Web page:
Referring to FIGS. 3A and 3B, this embodiment is manufactured by braze attaching the ring 312, made of Kovar or other suitable material in the exemplary embodiment, to the ceramic substrate 302. The PIN array 306 is then attached within the cavity 304 and wire bonded or otherwise electrically enabled. Then, the window is metalized 332 around its periphery by any suitable method to provide edge stabilization and to facilitate solder attachment to the substrate 302. Next, the metalized window 310 is attached over the cavity and reflow soldered to the substrate to create a hermetic seal. The FSA retainer 316 is then brought in contact with the ring 312 and may be aligned with the PIN array and laser welded to the ring to complete the ROSA. The FSA retainer may include a heel 314 for facilitating laser welding to the ring.

This embodiment provides further advantages. Because the ring has a thickness greater than the Si window, the Si window is completely decoupled from the FSA retainer, thereby further reducing the possibility of cracking due to variation in the CTEs of window material and the material (e.g., metal) forming the retainer.

Referring to FIG. 4, a transceiver 400 according to the present invention having TX 402 and RX 404 portions may include any embodiment of optical subassemblies (100, FIG. 1; 200, FIG. 2; 300, FIG. 3) described herein. The optical subassembly may be included in the transceiver or any other higher level assembly as is well understood in the art.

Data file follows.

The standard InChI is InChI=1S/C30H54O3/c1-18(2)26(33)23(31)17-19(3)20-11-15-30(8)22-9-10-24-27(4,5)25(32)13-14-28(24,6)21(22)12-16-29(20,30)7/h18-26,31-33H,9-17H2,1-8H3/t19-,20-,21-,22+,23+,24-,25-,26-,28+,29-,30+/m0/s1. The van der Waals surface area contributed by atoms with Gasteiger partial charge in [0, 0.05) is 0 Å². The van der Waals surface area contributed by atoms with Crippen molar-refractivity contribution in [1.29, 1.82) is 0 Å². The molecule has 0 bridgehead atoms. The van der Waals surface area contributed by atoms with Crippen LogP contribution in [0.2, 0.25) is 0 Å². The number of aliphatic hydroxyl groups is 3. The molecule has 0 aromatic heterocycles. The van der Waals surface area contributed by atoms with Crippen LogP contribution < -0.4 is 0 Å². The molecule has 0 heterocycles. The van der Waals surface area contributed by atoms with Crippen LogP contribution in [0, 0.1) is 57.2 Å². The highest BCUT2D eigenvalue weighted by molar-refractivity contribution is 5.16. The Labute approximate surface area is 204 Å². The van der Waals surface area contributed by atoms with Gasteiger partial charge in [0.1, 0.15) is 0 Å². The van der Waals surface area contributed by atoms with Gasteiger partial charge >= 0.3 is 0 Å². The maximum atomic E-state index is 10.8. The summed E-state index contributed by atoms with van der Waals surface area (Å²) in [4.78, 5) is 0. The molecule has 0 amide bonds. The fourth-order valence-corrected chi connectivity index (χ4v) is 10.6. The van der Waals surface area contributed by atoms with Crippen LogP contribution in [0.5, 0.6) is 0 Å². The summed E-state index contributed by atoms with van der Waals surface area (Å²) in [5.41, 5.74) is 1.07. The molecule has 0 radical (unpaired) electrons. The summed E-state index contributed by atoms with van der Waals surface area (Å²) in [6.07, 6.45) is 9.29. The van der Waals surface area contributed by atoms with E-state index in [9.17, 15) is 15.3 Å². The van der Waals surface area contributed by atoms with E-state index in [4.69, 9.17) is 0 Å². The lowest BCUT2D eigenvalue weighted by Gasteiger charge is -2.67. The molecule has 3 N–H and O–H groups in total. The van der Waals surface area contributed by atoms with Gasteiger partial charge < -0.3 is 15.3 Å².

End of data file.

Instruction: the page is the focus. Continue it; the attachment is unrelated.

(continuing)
It will be understood that various modifications may be made to the described embodiment without departing from the scope of the present invention. For example, material other than Si and glass that are transparent to the wavelength of light being received or transmitted may be used to form the window. In the embodiments involving a magnetic material such as Kovar, magnets may be used to fix the Kovar ring to the FSA retainer. In alternate embodiments, the FSA retainer may be omitted in favor of an MT ferrule or bridging device. Furthermore, the principles disclosed herein are applicable to ROSAs having a single detector as opposed to an array, and to transmitter optical subassemblies (TOSAs).